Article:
Spiritual Lessons From “The Walking Dead”

Recently, I finished every episode of The Walking Dead to date. Beyond the compelling characters, rich storylines, and incomparable acting, the parallels to the spiritual walk are impressive. The gruesome scenes, notwithstanding.

What follows are three critical lessons about the Christian life I observed while watching.

You don’t know what people are really like until you observe them under pressure. Only then do their true colors emerge. This sober fact is brought out powerfully in The Walking Dead.


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The Case For Christian Intolerance

We, as Christians, ought to be totally, completely intolerant of evil and blasphemy. We should neither respect it nor dismiss it as mere “entertainment.” When someone mocks our God, we ought to oppose them forcefully and relentlessly. Shouting it down might not always be the answer, but shouting is at least better than whispering or saying nothing.

There are too many “offended” whiners in our culture who get their feelings hurt over the smallest perceived slight, so I am not recommending mere offendedness at personal insults. Those we must endure and often ignore – a skill many of our nation’s college students need to learn. But Christians ought to be outraged, incensed, and infuriated by heinous attacks against God, faith, and virtue. Jesus tells us to turn the other cheek when someone slaps us, but He makes no such recommendation when someone slaps God or His commandments.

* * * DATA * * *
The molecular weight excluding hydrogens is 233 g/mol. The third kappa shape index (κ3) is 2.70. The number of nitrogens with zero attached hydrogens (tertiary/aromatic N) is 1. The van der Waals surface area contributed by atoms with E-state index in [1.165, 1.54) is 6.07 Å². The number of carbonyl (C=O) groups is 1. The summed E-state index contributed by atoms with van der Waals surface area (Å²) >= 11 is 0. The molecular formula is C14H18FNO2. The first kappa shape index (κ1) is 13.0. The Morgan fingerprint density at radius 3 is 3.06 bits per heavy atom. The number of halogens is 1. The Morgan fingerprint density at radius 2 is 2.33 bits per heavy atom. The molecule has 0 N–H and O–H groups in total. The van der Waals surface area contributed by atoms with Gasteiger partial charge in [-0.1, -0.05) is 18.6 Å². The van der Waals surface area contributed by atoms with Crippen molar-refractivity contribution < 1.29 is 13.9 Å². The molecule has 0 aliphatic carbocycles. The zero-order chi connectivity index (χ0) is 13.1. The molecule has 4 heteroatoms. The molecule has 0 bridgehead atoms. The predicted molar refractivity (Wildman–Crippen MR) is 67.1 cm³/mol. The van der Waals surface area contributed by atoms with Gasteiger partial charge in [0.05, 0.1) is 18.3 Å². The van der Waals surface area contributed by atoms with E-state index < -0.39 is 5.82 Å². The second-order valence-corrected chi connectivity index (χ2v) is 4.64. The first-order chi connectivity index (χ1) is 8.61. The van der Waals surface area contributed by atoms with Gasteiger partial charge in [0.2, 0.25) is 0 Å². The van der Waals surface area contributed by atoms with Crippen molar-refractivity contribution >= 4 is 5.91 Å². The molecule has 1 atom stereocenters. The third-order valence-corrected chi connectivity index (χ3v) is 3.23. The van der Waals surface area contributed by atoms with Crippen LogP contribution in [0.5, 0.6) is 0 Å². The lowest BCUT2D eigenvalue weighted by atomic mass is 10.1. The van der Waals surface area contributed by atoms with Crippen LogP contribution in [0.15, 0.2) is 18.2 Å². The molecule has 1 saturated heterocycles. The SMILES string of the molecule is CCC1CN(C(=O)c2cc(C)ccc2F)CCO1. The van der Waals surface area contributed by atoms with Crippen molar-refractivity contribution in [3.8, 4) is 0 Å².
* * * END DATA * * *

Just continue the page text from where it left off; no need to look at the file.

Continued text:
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How America Ruined The Gospel

There is a common belief among Americans that following Jesus will help you get what you want in life. In this story, the “good news” is good because it brings individual satisfaction and pleasure. The good news of the biblical Gospel is that people can be reconciled to God. That may or may not have anything to do with your material prosperity or comfort. (more…)

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How Consumer Church Wears Everyone Out

I wonder if the American church is setting itself up for failure? If church structure— which is geared toward meeting every need, developing everyone spiritually and organizing all inward and outward ministry — results in a 90 percent failure rate, perhaps we should reevaluate.

I wonder if a “Come to us and we will do it all, lead it all, organize it all, calendar it all, execute it all, innovate it all, care for it all and fund it all” framework is even biblical? It sets leaders and followers up for failure, creating a church-centric paradigm in which discipleship is staff-led and program-driven.

This slowly builds a consumer culture wherein spiritual responsibility is transferred from Christians to the pastors, a recipe for disaster.

Evaluate your church culture and decide if you are making disciples or consumers.



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The Irrelevance Of Relevant Christianity